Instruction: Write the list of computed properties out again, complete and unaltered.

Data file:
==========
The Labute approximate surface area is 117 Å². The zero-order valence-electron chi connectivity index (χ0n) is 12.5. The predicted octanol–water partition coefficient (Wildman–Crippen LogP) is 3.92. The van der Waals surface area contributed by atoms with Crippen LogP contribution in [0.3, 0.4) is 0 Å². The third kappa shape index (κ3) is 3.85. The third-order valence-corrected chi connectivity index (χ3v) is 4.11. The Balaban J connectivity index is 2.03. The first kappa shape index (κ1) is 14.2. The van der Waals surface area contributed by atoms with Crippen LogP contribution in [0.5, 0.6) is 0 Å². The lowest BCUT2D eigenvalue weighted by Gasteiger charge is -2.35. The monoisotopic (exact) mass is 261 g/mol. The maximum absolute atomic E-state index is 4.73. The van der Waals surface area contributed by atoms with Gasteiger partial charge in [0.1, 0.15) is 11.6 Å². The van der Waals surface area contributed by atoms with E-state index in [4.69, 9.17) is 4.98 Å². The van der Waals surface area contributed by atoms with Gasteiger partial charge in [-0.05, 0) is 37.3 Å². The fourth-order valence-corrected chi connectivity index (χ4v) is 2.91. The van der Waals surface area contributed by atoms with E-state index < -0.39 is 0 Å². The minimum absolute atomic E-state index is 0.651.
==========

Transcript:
The Labute approximate surface area is 117 Å². The zero-order valence-electron chi connectivity index (χ0n) is 12.5. The predicted octanol–water partition coefficient (Wildman–Crippen LogP) is 3.92. The van der Waals surface area contributed by atoms with Crippen LogP contribution in [0.3, 0.4) is 0 Å². The third kappa shape index (κ3) is 3.85. The third-order valence-corrected chi connectivity index (χ3v) is 4.11. The Balaban J connectivity index is 2.03. The first kappa shape index (κ1) is 14.2. The van der Waals surface area contributed by atoms with Crippen LogP contribution in [0.5, 0.6) is 0 Å². The lowest BCUT2D eigenvalue weighted by Gasteiger charge is -2.35. The monoisotopic (exact) mass is 261 g/mol. The maximum absolute atomic E-state index is 4.73. The van der Waals surface area contributed by atoms with Gasteiger partial charge in [0.1, 0.15) is 11.6 Å². The van der Waals surface area contributed by atoms with E-state index in [4.69, 9.17) is 4.98 Å². The van der Waals surface area contributed by atoms with Gasteiger partial charge in [-0.05, 0) is 37.3 Å². The fourth-order valence-corrected chi connectivity index (χ4v) is 2.91. The van der Waals surface area contributed by atoms with E-state index < -0.39 is 0 Å². The minimum absolute atomic E-state index is 0.651.